I remember asking my father what he thought the meaning of life was as he was close to his death. He said "for your children." I sighed. Immediately I realized that even my children's purpose would be to have more children, whose purpose was to have more... It seemed the explanation never touched the ground, like a loop of Fred Flintstone's whirring feet blurred beneath his rockmobile, far from Bedrock.
My father was smarter than that, of course, and added "to give your children a better life than your own." I was still unsatisfied, but it sounded better, nobler -- at least it involved progress. But why should progress matter? In some ways, it begged more questions than it answered.
But when you consider the nature of life and inheritance, his answer was an apt description of what's really happening, at least on some level. Is a chicken just a way to make another egg, as they say? Are we just vehicles for immortal entities, for genes, as Dawkins famously wrote in the 1970s?
We seem to know about it without reflecting much. People talk about living on in their children all the time. We stare into our children's faces and see ourselves extending into the future, on some level identifying with what survives us. We identify as individual mortals with the immortal genes, those replicating structures that persist at least in part through generations, imperfectly and incompletely, yet still persist in a meaningful way.
Reproduction is a bottleneck through which we stuff some of ourselves, a kind of SOS we toss into the ocean of the future from the isolated island of our lifetime. It makes sense just from the simple algebra of replication that any being who did a better job of moving replication along would persist better, especially as it requires limited resources. What better sign of loyalty than identification, like the double helix ladder-climbing manager who represents the owner's interests while she's on vacation?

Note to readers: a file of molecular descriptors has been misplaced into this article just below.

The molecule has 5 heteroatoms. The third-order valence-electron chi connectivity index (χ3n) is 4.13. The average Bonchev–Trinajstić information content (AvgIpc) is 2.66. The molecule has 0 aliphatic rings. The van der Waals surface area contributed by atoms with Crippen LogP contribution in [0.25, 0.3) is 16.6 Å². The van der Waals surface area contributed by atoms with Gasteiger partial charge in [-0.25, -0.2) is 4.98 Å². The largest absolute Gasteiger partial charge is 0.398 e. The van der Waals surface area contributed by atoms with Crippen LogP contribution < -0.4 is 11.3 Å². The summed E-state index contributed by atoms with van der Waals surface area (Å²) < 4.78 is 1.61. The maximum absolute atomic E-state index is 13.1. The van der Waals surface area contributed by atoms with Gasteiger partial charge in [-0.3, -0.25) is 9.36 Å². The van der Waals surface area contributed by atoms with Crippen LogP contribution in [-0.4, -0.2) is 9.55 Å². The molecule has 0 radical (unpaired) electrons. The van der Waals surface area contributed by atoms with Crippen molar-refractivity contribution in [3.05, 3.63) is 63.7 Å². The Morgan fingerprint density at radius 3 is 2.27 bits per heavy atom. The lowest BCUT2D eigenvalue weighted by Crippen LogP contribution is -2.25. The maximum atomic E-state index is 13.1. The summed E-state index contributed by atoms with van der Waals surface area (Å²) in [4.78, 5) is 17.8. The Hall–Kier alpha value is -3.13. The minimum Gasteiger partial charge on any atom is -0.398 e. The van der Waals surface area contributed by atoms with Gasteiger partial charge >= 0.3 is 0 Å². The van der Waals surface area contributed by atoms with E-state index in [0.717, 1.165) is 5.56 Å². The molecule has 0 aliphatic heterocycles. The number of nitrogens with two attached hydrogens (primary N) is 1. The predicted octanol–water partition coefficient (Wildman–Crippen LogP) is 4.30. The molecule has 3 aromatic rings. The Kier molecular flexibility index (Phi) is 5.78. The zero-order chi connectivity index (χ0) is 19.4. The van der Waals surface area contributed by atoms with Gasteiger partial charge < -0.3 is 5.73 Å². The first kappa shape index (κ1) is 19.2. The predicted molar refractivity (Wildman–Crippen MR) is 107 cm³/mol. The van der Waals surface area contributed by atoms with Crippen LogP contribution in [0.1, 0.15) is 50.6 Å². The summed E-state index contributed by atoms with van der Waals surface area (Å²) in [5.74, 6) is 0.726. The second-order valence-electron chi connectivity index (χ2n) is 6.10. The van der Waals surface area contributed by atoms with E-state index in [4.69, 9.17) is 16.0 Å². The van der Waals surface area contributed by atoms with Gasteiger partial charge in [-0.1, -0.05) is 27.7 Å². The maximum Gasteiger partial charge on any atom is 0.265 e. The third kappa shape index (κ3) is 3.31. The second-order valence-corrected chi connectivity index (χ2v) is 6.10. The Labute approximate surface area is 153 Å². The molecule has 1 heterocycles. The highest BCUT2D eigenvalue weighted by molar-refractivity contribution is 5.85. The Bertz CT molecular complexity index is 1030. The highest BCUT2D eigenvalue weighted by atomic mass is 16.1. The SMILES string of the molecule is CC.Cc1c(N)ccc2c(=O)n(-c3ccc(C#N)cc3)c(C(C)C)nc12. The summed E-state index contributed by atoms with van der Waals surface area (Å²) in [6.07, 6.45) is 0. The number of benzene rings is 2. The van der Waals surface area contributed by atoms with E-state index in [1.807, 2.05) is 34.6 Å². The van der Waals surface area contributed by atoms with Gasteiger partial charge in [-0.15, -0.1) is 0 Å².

But what of the other species of immortal? The meme? Most of us long to be remembered. To leave a mark, to write that book, make that film, achieve that goal that will extend beyond our lifetimes. Statues, monuments, names etched in stone. And some people promise to remember us after we die, or take care of our family, and then ask us to sacrifice ourselves. And sometimes we do.
So here we are, with dreams of immortality, myths about it, delusions about it, and I wonder whose interests it really serves. Because we are obviously not immortal. Could it be that in part our fantasies of immortality and identification with genes and memes are shaped by the logic of replication, and not our own individual lived interests? Could it be possible that acknowledging mortality is what's in our best living interests? Knowledge of mortality can be among the greatest of gifts, pushing us to be authentic and make every moment count.
But wait. If I do that, then my team of immortals will leave me in the dust and ashes... Am I really willing to say goodbye to them?
And then there's always the possibility that they're actually not immortal, after all.